I’ve always had problems with people pronouncing and spelling my name correctly… Lois only has four letters and is spelled how it sounds and sounds as it’s spelled (sort of) I’ve had the understandable – I guess, confusion with Louise, Lucy and Louis, and Lewis, Loys and Loris, and even Loess the aeolian sediment formed by the accumulation of wind-blown silt… Elsden has been spelt in all sorts of ways from the expected Elsdon, the Helsden and Helsdon confusion to Ellistone and even Halesowen (yup, that did puzzle me too.)
My husband’s name however is in a completely separate league… His name is Sparshott… ok, missing out at ‘t’ and having Sparshot, or confusing it with Sparsholt the village in Hampshire (Sparshott is a Hampshire name)… Today, collecting the car from the garage, he was addressed as Mr Shapcott… there’s a poet called Shapcott, and a wood called Shapcott, neither connected in any way to my husband. Spearshott is to be expected… but Sparshop – does anyone really thing that is likely to be a genuine name? I had to laugh when I had just had our first child, and my hospital notes all had me down as Mrs Snapshot – is it likely? Really?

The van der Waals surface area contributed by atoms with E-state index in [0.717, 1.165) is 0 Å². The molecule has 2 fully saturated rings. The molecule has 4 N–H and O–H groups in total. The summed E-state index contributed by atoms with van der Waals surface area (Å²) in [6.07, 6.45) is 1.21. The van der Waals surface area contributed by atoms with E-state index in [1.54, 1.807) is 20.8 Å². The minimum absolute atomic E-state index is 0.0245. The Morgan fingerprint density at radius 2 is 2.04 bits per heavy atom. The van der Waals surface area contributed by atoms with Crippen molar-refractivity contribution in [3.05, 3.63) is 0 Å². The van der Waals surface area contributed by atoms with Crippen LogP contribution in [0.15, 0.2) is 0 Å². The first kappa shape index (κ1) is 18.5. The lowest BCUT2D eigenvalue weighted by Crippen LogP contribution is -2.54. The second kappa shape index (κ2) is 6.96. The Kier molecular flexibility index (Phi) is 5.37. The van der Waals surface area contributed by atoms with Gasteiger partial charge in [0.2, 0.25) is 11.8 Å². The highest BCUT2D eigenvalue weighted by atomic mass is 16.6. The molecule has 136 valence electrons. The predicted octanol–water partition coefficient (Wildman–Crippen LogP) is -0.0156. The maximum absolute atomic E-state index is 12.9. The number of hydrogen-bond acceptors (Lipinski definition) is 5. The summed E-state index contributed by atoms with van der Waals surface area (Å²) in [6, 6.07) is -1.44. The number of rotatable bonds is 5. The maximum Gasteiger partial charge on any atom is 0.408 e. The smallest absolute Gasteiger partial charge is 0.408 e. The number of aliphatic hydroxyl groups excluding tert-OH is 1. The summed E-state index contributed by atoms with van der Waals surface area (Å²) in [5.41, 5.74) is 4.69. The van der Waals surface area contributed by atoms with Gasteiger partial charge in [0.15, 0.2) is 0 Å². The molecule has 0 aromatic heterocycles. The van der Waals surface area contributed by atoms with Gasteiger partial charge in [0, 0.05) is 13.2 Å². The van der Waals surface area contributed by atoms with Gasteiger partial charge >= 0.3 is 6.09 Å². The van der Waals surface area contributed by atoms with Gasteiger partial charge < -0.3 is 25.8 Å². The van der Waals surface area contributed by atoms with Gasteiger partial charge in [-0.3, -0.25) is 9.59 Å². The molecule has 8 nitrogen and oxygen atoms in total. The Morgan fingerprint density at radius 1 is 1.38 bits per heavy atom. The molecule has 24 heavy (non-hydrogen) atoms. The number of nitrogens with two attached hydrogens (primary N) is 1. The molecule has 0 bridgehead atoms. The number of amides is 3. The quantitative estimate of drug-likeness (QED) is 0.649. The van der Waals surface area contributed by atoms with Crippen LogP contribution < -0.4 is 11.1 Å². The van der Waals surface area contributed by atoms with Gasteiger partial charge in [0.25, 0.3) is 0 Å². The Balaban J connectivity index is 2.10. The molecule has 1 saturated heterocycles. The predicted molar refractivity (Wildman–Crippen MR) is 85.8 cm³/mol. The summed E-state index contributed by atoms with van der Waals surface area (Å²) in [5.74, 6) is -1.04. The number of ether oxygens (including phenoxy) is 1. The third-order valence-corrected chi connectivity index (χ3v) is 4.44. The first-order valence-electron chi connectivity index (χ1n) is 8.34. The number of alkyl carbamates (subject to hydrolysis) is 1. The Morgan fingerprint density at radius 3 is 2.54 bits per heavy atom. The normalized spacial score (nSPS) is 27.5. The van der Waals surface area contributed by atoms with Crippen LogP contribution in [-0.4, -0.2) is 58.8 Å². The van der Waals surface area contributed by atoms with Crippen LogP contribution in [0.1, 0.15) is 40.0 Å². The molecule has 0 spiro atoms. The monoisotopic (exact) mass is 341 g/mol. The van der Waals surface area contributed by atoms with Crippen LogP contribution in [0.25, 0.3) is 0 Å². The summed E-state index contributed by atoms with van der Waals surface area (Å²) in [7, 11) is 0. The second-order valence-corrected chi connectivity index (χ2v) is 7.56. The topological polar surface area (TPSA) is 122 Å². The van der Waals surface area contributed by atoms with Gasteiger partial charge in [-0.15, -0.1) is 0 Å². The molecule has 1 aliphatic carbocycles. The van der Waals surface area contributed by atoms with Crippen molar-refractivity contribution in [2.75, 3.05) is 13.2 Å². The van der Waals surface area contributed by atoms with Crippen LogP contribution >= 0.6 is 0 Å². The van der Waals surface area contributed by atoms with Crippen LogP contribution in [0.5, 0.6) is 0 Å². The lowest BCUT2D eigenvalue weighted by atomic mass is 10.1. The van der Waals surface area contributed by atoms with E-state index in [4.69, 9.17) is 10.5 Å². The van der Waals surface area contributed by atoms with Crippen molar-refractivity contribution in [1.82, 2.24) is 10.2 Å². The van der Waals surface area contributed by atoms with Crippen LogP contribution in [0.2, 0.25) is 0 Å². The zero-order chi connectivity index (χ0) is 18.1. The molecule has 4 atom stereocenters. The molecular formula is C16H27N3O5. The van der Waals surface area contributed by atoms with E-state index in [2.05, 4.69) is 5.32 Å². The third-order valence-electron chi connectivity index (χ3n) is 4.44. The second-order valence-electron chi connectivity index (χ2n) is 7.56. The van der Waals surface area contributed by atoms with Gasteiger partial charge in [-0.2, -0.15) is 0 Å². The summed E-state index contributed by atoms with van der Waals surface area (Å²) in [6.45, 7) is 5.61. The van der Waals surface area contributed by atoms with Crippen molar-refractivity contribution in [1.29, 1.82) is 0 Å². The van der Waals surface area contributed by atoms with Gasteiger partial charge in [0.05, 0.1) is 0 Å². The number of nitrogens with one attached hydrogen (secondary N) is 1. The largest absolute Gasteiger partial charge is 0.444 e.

The name is over a thousand years old – as a place-name, and probably means a grove or plantation or holt of trees used for wood – spears or spars. There are two places with similar names, which have been recorded since the middle of the tenth century, the 900’s, but no doubt existed before that – one is in Hampshire and one is in Oxfordshire, and before a boundary change in Berkshire. The latter is what’s known as a spring-line village – built along a ridge of permeable and non-permeable rocks overlap, and water springs occur. The settlements need to be in that position so they are near enough fresh water but not in a place which might flood… so that’s how Spasholt grew up there. It has a pub, the Star Inn, and a church, the Church of the Holy Rood, or Holy Cross, and I am sure is a delightful place to visit… maybe we should! The Hampshire Sparsholt is more well-known because it has a famous land-based college there. There has been a settlement here for thousands of years, from before the Bronze Age, through the Roman occupation, and up to the present day. Unlike Sparsholt in Oxfordshire, water for the village was drawn by a wind mill from an underground well; the local church is dedicated to St Stephen, and the local pub is The Plough.
Back to names… Sparshott, as well as the unlikely as I mentioned, Sparshop and Snapshop and also Starship (how wonderful that would be! What a name!), there has been every imaginable mangling of the name – including Rimshott, Sparshit, Sharpshot and so on… When my husband was a boy at school, one teacher for some strange reason called him Snodgrass – and even addressed his parents as Mr and Mrs Snodgrass. He called my husband Snodders for short… and then a new boy arrived in the village, and the teacher called him Snodgrass too! The coincidence in this is that the other boys name really was Sparshott!